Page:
Newar Buddhist Culture: A Concept

- Dr. Bajra Raj Shakya

- Mr. Shanta Harsa Bajracharya

(This is the english summary of the paper in Newari presented during the "Newa Buddhist Culture Preservation seminar" in 1993.)

  1. Introduction

  2. Habitat of Newar Buddhists

  3. The World View of Newar Buddhists

  4. Belief Towards Nirmankaya Buddhas

  5. Social structure

  6. Newar Buddhist's language & literature

  7. Costumes

  8. Education and Initiation

  9. Tools and Instruments Used for Ritual and Other Purposes

  10. Profession

  11. Customs

  12. Festivals

  13. Conclusion

 

1. Introduction

            A culture is defined as a belief system, values and behavior pattern of the people within a specific territory. It is in general, a process of amalgamation of behavior pattern which is handed down to its posterity. A culture changes according to the time, integrating new elements into its fold, sustaining its fundamental structure. In culture, it encompasses the subjects like scripts, literature, language and a communication system. In such a system various organizations, classes, trustees play a big role in functioning life cycle rituals, festivals, food habits, ritual elements. Each has a distinct features of its own quite differently from other cultural systems.

2. Habitat of Newar Buddhists

            Nepal Mandala is the principal seat of Newar Buddhists. Nepal Mandala is said to be circular surrounded by sacred mountains, a secured and pleasant land enriched with fertile soil, irrigated by sacred rivers. In this sacred land people seldom experience the flooding, hurricane and other forms of natural disasters. The climate is neither extremely cold nor extremely hot. Cool breeze blows from northern Himalayan ranges. The Kathmandu Valley is extremely beautiful with magnificent Himalayas in the background. Poets do not hesitate to describe this sacred land as the land of Gods.

            From agricultural point of view, the land is fertile and it grows all sorts of fruits, vegetables. That is why people in those days worked for 3 months and the harvesting thereby was enough for 9 months to live on. It created enough leisure to strengthen and foster the development of literature, music, arts, philosophical thinking etc. It also accepted all strata of people into its fold thereby creating a civilized society. Thus the physical environment which is believed to be created and made habitable by the Bodhisattva Manjushree with his power and knowledge became the basis of  enhancement of the refined Newar culture.

            People in this land think of their habitat as a mandala consisting of Eightfold Cemetery Places, Eight  Matrika  goddesses, Eight Bhairavas, Eight Bodhisttvas  and Eightfold Caityas. In the Kathmandu Valley, there are innumerable Viharas consisting of Cokas  each having Swayambhu– Dharmadhatu Caityas. Of course, these Cokas  are in the form of Mandalas.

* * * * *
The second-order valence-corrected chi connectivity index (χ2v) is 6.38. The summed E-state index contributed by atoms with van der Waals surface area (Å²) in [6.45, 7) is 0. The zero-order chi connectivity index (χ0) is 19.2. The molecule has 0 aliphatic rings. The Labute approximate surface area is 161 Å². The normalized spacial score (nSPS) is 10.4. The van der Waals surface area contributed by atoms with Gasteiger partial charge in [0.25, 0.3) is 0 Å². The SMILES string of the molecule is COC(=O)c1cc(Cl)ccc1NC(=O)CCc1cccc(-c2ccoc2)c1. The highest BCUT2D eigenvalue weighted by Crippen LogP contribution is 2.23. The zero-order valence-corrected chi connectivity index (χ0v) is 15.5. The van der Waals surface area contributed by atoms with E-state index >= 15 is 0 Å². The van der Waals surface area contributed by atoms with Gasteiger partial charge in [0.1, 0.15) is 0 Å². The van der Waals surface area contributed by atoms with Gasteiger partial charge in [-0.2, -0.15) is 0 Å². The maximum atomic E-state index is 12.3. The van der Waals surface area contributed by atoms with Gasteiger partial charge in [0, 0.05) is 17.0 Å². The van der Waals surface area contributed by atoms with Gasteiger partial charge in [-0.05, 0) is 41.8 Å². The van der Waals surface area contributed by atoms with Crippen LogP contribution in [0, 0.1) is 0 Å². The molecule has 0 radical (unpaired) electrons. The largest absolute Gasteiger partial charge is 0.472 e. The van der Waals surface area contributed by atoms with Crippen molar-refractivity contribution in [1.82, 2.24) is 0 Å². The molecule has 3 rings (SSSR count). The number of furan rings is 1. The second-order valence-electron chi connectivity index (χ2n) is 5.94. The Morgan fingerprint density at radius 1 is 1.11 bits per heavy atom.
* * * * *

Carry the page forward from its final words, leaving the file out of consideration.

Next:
3. The World View of Newar Buddhists

            Newar Buddhists have their own form of viewing the world. It is the basis of Newar Buddhist culture. This view blends all the elements of Newar Buddhist culture into a unified system.

            The Eyes of Swayambhu Stupa  symbolising the awareness of emptiness of worldly phenomena is the basis of Newar Buddhist's world view. It means the five wisdoms of Five Celestial Buddhas. The purpose of Five Celestial Jinas  is to bestow five transcendent wisdoms to purify five principal delusions. The basis is to realize a unified aspect of wisdom and skill in means. That is why Newar Buddhists have engaged in the recitation of Namasangiti, Asta Sahashrika Prajnaparamita  in various Viharas  in order to strengthen their conviction in their view. Newar Buddhists establish Caityas  everywhere possible with five Buddhas embedded in it. In all its rituals the notion of five wisdoms is predominant. Thus, the world view of Newar Buddhists in its core is the awareness of emptiness (and dependent origination) of the worldly phenomena. 

4. Belief Towards Nirmankaya Buddhas

            Newar Buddhists have deep faith on the past Buddhas like Dipankara, Vipashvi, Sikhi, Bishvabhu, Krakucchanda, Kanakamuni, Kashyapa and Shakyamuni. They observe the ceremony of Panca dana  annually to honour Dipankara Buddha. These past Buddhas are believed to have visited here to pay homage to Swayambhu, the symbol of self existing awareness, the innermost essence of the Buddha's realisation.